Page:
— intergalartic // Letters Edition
(photograph by Jennifer Stenglein)
“Admit it. You aren’t like them. Not even close.
You may occasionally dress yourself up as one of them, watch the same mindless television shows as they do, maybe even eat the same fast food sometimes. But it seems the more you try to fit in, the more you feel like an outsider. Watching the ‘normal people’ as they go about their automatic existences.
For every time you say club passwords like ‘Have a nice day’ and “Weather’s awful today, eh?’, you yearn inside to say forbidden things like ‘Tell me something that makes you cry’ or ‘What do you think déjà vu is for?‘”
“The thought of you is ever present. Somedays it is faint and small, like a whisper in the dark, and others, unbearable, like nails screeching down a chalkboard. But whatever the case, you are always on my mind, every day, every hour, every minute.”
— Beau Taplin
(photograph: Steven Meisel)
Alice: How long is forever?
White Rabbit: Sometimes, just one second.
“And everyday, the world will drag you by the hand, yelling ‘This is important! And this is important! And this is important! You need to worry about this! And this! And this!’
And each day, it’s up to you, to yank your hand back, put it on your heart and say ‘No. This is what’s important.'”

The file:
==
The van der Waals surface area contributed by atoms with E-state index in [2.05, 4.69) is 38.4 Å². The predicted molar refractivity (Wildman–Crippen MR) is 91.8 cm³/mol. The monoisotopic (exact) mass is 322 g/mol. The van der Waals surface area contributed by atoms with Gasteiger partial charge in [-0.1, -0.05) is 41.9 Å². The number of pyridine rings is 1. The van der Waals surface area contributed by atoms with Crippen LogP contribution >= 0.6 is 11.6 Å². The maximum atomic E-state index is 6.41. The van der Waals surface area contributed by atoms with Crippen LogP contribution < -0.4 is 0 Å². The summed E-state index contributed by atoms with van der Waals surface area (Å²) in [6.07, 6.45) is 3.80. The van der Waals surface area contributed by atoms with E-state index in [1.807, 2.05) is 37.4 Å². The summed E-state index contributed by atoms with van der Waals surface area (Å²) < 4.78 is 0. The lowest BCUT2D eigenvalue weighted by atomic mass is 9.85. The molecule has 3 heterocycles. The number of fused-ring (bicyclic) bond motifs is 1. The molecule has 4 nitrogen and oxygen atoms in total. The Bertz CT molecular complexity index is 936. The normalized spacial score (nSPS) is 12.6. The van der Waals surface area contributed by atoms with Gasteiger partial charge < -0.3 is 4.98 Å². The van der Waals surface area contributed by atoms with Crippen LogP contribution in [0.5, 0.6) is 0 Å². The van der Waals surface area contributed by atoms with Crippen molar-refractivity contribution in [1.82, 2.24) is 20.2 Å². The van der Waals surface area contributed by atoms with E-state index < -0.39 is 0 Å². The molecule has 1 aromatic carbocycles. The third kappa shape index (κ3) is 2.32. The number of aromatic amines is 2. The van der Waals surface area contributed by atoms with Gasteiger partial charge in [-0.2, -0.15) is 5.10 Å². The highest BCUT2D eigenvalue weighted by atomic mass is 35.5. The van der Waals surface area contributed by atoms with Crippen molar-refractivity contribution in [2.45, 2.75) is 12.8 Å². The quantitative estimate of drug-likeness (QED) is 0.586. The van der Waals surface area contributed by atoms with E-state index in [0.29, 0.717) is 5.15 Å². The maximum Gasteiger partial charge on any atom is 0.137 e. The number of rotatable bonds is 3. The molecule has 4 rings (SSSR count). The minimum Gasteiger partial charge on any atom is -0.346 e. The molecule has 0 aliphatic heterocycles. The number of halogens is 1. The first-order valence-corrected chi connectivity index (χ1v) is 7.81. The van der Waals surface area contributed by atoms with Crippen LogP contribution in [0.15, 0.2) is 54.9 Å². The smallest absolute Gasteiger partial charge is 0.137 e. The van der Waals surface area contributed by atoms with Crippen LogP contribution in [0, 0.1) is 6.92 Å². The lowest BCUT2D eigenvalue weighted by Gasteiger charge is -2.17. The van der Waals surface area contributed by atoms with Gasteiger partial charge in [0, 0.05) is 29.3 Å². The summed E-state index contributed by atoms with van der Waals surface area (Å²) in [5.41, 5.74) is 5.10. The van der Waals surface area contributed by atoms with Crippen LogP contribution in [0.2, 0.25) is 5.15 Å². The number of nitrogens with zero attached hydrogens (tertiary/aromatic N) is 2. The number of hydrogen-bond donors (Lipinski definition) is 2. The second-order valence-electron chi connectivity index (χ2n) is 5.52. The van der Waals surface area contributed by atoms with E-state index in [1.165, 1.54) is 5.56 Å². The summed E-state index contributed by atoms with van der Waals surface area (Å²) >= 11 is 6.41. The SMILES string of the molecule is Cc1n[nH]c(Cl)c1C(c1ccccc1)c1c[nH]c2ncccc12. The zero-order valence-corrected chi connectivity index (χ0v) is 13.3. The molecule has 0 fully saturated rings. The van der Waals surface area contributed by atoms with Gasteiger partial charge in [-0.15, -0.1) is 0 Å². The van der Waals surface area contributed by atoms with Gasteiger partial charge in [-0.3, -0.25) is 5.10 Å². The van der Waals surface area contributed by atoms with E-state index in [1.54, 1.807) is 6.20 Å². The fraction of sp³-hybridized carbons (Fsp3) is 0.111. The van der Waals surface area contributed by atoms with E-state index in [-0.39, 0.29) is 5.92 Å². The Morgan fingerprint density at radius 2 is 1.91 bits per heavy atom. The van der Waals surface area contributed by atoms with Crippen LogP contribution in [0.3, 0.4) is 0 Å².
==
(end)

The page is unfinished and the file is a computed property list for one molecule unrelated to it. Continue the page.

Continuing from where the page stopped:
— Iain Thomas, Iwrotethisforyou
You know this feeling. Clock hands spinning, digital reds blinking. The representation of time does not matter, only that it’s dwindling, seconds slipping faster than you can count sheep clearing fences & fading into oblivion – the place you’d rather be. You keep wondering what you could have said, should have done, differently. Mind racing, thoughts a maddening rush of missed punctuation & comma splices, but there’s no grammatically correct way to go crazy, is there? You, your limbs, tangled up in sheets, in an oversized bed that suddenly seems much too big for your solitary body, feeling more alone than you’ve ever been, knowing that morning light is going to hit you hard as whiskey, wondering if tomorrow will bring closure. It won’t. Closure is something you give yourself. It doesn’t come in the form of excuses or apologies that are just as empty as the person who failed you. Stop wondering, stop your wild thoughts. Stop feeling alone when you’re not. Because these cruel hours are no stranger to me. You see, I’m up too.
(photograph: Mona Kuhn)
“No matter what, once in your life, someone will hurt you. That someone will take all that you are and rip it to pieces and they won’t even watch where the pieces land. But through the breakdown, you’ll learn something about yourself. You’ll learn that you’re strong and no matter how hard they destroy you, that you can conquer anyone.”
(photograph: Louie Aguila)
What every kid needs to hear from their parent every now and then.
Sometimes I wake up in the morning and I see that you’ve grown over night. Your face is more defined, your eyes look older. A part of me is excited and in awe; I know you have so much ahead of you. Another part is scared because time is racing and I can’t slow it down. I’m afraid that I haven’t always been awake and noticing, and that somehow I have slept through the magic of your growing. I wonder, have I enjoyed you enough? Have I given you what you needed? Is your heart still whole? Is your spirit unbroken?
I’m not always good at this. I’m not always as good as I want to be at being your mom. I want to be great; and sometimes I am, but sometimes I’m not.
Sometimes I get it, and sometimes I don’t.
Sometimes I do it right, and sometimes I completely miss it.